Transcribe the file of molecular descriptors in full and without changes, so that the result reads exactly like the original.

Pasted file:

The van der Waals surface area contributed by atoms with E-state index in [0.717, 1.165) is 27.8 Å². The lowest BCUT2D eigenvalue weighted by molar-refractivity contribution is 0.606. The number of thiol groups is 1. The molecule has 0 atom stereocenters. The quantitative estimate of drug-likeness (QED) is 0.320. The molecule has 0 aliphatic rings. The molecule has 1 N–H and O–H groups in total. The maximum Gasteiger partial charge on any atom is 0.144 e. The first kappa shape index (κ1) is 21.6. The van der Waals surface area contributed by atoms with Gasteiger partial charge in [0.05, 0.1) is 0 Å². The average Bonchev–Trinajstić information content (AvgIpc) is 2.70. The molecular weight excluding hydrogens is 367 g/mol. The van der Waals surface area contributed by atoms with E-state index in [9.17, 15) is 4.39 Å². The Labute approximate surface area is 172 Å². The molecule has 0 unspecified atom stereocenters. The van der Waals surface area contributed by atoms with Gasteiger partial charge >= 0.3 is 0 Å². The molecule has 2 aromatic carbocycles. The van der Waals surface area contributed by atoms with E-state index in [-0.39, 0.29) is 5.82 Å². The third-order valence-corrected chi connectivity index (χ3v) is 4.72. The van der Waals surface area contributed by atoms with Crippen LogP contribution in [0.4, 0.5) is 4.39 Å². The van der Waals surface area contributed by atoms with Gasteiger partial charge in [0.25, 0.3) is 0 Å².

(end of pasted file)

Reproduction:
The van der Waals surface area contributed by atoms with E-state index in [0.717, 1.165) is 27.8 Å². The lowest BCUT2D eigenvalue weighted by molar-refractivity contribution is 0.606. The number of thiol groups is 1. The molecule has 0 atom stereocenters. The quantitative estimate of drug-likeness (QED) is 0.320. The molecule has 0 aliphatic rings. The molecule has 1 N–H and O–H groups in total. The maximum Gasteiger partial charge on any atom is 0.144 e. The first kappa shape index (κ1) is 21.6. The van der Waals surface area contributed by atoms with Gasteiger partial charge in [0.05, 0.1) is 0 Å². The average Bonchev–Trinajstić information content (AvgIpc) is 2.70. The molecular weight excluding hydrogens is 367 g/mol. The van der Waals surface area contributed by atoms with E-state index in [9.17, 15) is 4.39 Å². The Labute approximate surface area is 172 Å². The molecule has 0 unspecified atom stereocenters. The van der Waals surface area contributed by atoms with Gasteiger partial charge >= 0.3 is 0 Å². The molecule has 2 aromatic carbocycles. The van der Waals surface area contributed by atoms with E-state index in [-0.39, 0.29) is 5.82 Å². The third-order valence-corrected chi connectivity index (χ3v) is 4.72. The van der Waals surface area contributed by atoms with Crippen LogP contribution in [0.4, 0.5) is 4.39 Å². The van der Waals surface area contributed by atoms with Gasteiger partial charge in [0.25, 0.3) is 0 Å².